Federal tenant protection measures expire this month, but New York extended a separate statewide moratorium for another month through August.
New York housing courts are preparing to reopen shortly after the state moratorium was lifted to face-to-face hearings, but it could take many months, and most likely longer, to clear the backlog on the cases. Even before the pandemic, it could take up to a year for an evacuation case to be decided.
Before the outbreak, New York landlords filed between 140,000 and 200,000 eviction lawsuits each year against renters who often found themselves in court without legal counsel and struggled to stay in their homes.
While most cases were settled without a court-ordered eviction – 9 percent of cases in 2017 resulted in an eviction, the city said – tens of thousands of New York City residents lost their homes each year, while the rest were added with their names "Tenant Blacklists" that are shared among landlords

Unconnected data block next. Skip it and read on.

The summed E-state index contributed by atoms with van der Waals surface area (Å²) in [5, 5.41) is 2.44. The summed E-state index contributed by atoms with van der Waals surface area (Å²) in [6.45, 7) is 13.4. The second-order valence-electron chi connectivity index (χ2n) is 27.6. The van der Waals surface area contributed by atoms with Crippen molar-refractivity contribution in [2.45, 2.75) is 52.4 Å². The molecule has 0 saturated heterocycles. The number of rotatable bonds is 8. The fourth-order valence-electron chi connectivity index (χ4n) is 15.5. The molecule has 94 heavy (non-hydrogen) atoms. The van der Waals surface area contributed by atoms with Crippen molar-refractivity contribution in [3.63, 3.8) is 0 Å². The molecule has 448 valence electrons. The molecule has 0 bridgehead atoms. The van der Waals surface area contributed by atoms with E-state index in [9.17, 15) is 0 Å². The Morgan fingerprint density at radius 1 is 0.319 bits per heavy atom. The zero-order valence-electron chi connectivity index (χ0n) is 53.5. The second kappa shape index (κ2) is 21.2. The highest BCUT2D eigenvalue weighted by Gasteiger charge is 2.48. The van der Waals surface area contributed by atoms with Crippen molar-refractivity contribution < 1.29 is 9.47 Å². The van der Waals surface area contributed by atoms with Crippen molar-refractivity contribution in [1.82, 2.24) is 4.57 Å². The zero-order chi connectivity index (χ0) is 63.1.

Across the country, more than seven million households are behind schedule with unemployment and lost wages, including about 500,000 in New York state, according to the census. Tenants across the country owe an average of $ 5,600 in unpaid rent, according to a report by Moody’s.
"Tenants have lived with extreme fear of whether they will be able to stay in their homes," said Cea Weaver, a tenant rights attorney and strategist for the Housing Justice for All Coalition. “It was psychologically traumatizing for the tenants and especially for all tenants who are parents. Tenant protection was crucial in saving human lives. "
Ms. Mangal never wanted to become a landlady. For years she had lived with her boyfriend in the upper apartment of the house that belonged to her mother as just one other tenant, even though she paid the "daughter discount" of $ 900 a month. Her mother, Ahutey Mangal, 70, raised $ 1,600 for the first floor apartment and $ 800 for the basement apartment.